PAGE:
Credential compromise is a cyclical issue. It begins of course with the theft of credentials such as user IDs, email addresses and passwords. Then the credentials are often released, a process known as spilling, onto the dark web. Finally, the credentials are then tested in large volumes against a particular digital application, known as credential stuffing.
Credential stuffing is a serious issue across industries today as it impacts consumers and the businesses which serve them. Credential stuffing results in account takeover and hard dollar losses, customer lockouts, calls by the true consumer to call centers, reputational risk, skewed traffic reporting, and internal resource manpower to research the root cause of the issue.
Credential stuffing often involves mass testing of stolen login IDs and passwords using bots to automate the process. Bots are software applications that use automation to perform repetitive tasks often at a high rate of speed. With respect to credential compromise, bots are used to attempt account logins against digital sites and applications using stolen credentials.
Bots Are Challenging To Detect
Bots impersonate legitimate devices, making them more difficult to detect. They may mimic typical device configurations and often rotate their IP address for every attempt. They will often operate on known browsers, like Chrome or Safari, to mimic user behavior. Leveraging a large group of ordinary machines, whether desktops or mobile devices, also makes bots more effective.
Bot Detection Techniques
There are a variety of techniques, both low and high tech to identify and screen-out bots.
Simpler detection techniques involve monitoring for a spike in site traffic, an increased number of visits in a short period of time. Other occurrences to monitor include a higher-than-usual login failure rate and of course downtime precipitated by increased site traffic.
Also, organizations should employ velocity detection, which is a spike in traffic generated by one device. These solutions work by flagging devices that are used to perform multiple unusual behaviors (usually at a high rate of speed). If a device performs multiple login attempts on multiple accounts over a short period of time, this could signal the use of a bot.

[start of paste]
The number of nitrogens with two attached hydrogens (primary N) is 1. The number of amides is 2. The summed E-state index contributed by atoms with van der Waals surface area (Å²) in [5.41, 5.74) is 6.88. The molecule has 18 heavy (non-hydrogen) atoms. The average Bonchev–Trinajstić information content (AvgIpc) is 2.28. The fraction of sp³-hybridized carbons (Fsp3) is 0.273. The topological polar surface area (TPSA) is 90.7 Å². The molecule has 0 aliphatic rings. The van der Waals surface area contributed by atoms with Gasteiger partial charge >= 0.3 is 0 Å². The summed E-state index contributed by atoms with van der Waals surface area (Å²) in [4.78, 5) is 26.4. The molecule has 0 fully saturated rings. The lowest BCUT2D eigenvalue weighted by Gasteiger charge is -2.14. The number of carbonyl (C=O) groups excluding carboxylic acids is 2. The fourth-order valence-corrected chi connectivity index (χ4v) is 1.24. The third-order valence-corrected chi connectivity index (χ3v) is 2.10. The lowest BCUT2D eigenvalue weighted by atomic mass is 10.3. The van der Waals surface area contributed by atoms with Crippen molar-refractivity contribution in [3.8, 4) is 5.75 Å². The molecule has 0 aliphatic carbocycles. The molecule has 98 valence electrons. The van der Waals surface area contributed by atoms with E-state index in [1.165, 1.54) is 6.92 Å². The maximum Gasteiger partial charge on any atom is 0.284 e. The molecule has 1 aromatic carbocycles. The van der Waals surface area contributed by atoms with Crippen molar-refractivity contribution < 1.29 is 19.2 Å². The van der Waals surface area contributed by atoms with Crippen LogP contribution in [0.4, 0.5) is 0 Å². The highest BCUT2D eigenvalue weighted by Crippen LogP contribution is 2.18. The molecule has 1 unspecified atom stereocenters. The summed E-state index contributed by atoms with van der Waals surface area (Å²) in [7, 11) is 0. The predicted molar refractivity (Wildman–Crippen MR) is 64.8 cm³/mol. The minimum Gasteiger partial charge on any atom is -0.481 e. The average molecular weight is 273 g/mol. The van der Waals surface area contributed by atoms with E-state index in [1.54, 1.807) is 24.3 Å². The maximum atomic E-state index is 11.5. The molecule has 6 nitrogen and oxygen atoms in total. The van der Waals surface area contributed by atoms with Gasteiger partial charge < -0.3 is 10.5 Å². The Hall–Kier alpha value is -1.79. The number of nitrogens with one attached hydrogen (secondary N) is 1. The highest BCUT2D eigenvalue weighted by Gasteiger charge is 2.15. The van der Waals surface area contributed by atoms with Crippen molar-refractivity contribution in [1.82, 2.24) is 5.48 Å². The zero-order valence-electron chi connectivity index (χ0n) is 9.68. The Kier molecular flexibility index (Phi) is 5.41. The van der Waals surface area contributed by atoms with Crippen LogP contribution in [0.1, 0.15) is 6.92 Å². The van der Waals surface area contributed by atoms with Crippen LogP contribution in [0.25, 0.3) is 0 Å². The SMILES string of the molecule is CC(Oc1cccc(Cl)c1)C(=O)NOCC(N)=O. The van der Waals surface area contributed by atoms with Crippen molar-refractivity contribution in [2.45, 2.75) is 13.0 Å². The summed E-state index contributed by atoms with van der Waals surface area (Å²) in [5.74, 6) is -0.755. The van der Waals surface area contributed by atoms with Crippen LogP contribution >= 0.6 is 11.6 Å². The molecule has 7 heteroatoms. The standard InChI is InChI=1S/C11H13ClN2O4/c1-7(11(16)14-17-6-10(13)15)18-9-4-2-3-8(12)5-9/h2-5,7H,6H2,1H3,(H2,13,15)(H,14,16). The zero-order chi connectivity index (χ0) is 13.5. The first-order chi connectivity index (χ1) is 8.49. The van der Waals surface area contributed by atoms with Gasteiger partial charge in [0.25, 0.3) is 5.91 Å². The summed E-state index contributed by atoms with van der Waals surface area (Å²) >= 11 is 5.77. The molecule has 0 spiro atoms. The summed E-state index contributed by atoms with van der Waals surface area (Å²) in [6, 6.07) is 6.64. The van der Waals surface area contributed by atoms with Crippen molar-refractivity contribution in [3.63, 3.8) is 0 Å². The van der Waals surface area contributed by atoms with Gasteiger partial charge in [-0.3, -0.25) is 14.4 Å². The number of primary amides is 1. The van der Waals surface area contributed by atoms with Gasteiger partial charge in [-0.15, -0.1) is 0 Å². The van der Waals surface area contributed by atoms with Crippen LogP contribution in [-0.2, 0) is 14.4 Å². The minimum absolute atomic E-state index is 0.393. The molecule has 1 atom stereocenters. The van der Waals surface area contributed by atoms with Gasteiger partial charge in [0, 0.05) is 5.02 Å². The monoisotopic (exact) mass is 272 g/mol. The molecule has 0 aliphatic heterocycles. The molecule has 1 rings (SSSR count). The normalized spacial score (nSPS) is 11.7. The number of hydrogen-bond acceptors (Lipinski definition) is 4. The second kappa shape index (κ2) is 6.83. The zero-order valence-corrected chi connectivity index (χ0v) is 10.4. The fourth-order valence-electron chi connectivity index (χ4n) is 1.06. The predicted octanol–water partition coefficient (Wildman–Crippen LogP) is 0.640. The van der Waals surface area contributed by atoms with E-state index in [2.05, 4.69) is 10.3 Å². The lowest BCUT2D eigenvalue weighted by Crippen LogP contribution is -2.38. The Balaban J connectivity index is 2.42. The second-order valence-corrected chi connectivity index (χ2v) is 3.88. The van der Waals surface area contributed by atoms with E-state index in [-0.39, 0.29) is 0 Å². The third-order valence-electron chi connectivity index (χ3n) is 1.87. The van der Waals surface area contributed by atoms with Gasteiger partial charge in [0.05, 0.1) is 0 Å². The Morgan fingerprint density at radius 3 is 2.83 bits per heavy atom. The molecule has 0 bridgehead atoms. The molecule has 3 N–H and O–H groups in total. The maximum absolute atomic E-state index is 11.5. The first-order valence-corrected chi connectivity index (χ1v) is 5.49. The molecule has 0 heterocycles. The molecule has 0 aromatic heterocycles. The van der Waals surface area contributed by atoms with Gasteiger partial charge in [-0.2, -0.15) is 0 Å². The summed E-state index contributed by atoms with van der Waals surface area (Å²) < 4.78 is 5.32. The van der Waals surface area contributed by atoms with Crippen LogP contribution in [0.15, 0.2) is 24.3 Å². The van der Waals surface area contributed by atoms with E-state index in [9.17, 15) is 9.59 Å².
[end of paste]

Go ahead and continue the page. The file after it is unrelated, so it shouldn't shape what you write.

However, many of these bot detection tools are not always effective because they rely on IP addresses or cookies in their model, and sophisticated bots change their IP address continually or clear/disallow cookies. Sophisticated bots require more sophisticated screening technologies that use both static techniques, such as detecting the presence of malware on the device, and a more complete behavioral analysis—detecting a high number of attempts, a high number of failures, unusual traffic patterns, unusual location or repeated attempts from the same location, unusual speed of access attempts—that is more accurate and not so easily fooled.
Aside from bot detection, deploying security solutions that employ multi-factor authentication (MFA) paired with real time device risk intelligence is also a smart strategy for detecting and preventing credential theft and stuffing. And of course, biometric solutions that facilitate a shift away from traditional password reliance offer the strongest level of identity verification and remove the credential as a weak link in the authentication chain.
Credential compromise will continue as long as credentials are used for authentication, and therefore we will continue to endure credential stuffing attempts. It’s essential that security professionals employ every weapon in their arsenal—from monitoring, to bot detection, device authentication, identity verification and malware prevention solutions—to avoid costly financial and reputational damage.
About the Author
Michael Lynch is InAuth’s Chief Strategy Officer and is responsible for developing and leading the company’s new products strategy, as well as developing key US and international partnerships. He brings two decades of experience in key roles within financial services, consulting, and Fortune 500 companies, specializing in security and technology leadership.